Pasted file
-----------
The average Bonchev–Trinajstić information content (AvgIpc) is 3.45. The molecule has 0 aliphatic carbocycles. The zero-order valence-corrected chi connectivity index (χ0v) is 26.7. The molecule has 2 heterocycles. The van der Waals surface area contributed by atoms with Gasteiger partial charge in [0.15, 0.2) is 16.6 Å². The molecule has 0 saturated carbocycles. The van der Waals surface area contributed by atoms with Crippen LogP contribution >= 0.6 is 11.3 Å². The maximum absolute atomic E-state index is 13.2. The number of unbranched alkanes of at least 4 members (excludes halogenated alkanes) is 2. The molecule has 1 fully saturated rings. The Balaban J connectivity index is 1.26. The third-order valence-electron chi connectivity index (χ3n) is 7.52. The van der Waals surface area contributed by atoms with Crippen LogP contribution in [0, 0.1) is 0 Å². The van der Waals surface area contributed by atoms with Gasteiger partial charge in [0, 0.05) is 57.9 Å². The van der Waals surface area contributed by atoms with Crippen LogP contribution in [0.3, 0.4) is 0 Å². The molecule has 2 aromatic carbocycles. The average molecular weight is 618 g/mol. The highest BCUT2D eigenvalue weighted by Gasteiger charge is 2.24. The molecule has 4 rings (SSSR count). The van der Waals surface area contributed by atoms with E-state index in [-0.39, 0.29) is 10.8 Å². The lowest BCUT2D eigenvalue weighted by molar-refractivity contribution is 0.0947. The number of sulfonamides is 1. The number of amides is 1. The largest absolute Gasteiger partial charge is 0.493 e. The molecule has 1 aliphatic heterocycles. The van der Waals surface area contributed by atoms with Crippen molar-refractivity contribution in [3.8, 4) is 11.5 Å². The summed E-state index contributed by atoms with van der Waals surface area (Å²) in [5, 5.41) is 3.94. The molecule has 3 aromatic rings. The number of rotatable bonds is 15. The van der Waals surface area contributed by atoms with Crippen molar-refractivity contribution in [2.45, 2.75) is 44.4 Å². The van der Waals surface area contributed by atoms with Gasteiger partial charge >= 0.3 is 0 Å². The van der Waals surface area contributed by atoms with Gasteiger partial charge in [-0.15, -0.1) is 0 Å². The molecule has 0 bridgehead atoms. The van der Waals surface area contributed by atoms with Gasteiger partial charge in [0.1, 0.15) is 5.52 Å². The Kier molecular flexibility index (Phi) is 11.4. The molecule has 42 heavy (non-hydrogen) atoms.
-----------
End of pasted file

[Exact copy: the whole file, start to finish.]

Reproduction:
The average Bonchev–Trinajstić information content (AvgIpc) is 3.45. The molecule has 0 aliphatic carbocycles. The zero-order valence-corrected chi connectivity index (χ0v) is 26.7. The molecule has 2 heterocycles. The van der Waals surface area contributed by atoms with Gasteiger partial charge in [0.15, 0.2) is 16.6 Å². The molecule has 0 saturated carbocycles. The van der Waals surface area contributed by atoms with Crippen LogP contribution >= 0.6 is 11.3 Å². The maximum absolute atomic E-state index is 13.2. The number of unbranched alkanes of at least 4 members (excludes halogenated alkanes) is 2. The molecule has 1 fully saturated rings. The Balaban J connectivity index is 1.26. The third-order valence-electron chi connectivity index (χ3n) is 7.52. The van der Waals surface area contributed by atoms with Crippen LogP contribution in [0, 0.1) is 0 Å². The van der Waals surface area contributed by atoms with Gasteiger partial charge in [0, 0.05) is 57.9 Å². The van der Waals surface area contributed by atoms with Crippen LogP contribution in [0.3, 0.4) is 0 Å². The molecule has 2 aromatic carbocycles. The average molecular weight is 618 g/mol. The highest BCUT2D eigenvalue weighted by Gasteiger charge is 2.24. The molecule has 4 rings (SSSR count). The van der Waals surface area contributed by atoms with E-state index in [-0.39, 0.29) is 10.8 Å². The lowest BCUT2D eigenvalue weighted by molar-refractivity contribution is 0.0947. The number of sulfonamides is 1. The number of amides is 1. The largest absolute Gasteiger partial charge is 0.493 e. The molecule has 1 aliphatic heterocycles. The van der Waals surface area contributed by atoms with Crippen molar-refractivity contribution in [3.8, 4) is 11.5 Å². The summed E-state index contributed by atoms with van der Waals surface area (Å²) in [5, 5.41) is 3.94. The molecule has 3 aromatic rings. The number of rotatable bonds is 15. The van der Waals surface area contributed by atoms with Crippen molar-refractivity contribution in [2.45, 2.75) is 44.4 Å². The van der Waals surface area contributed by atoms with Gasteiger partial charge >= 0.3 is 0 Å². The van der Waals surface area contributed by atoms with Gasteiger partial charge in [-0.15, -0.1) is 0 Å². The molecule has 0 bridgehead atoms. The van der Waals surface area contributed by atoms with Gasteiger partial charge in [0.1, 0.15) is 5.52 Å². The Kier molecular flexibility index (Phi) is 11.4. The molecule has 42 heavy (non-hydrogen) atoms.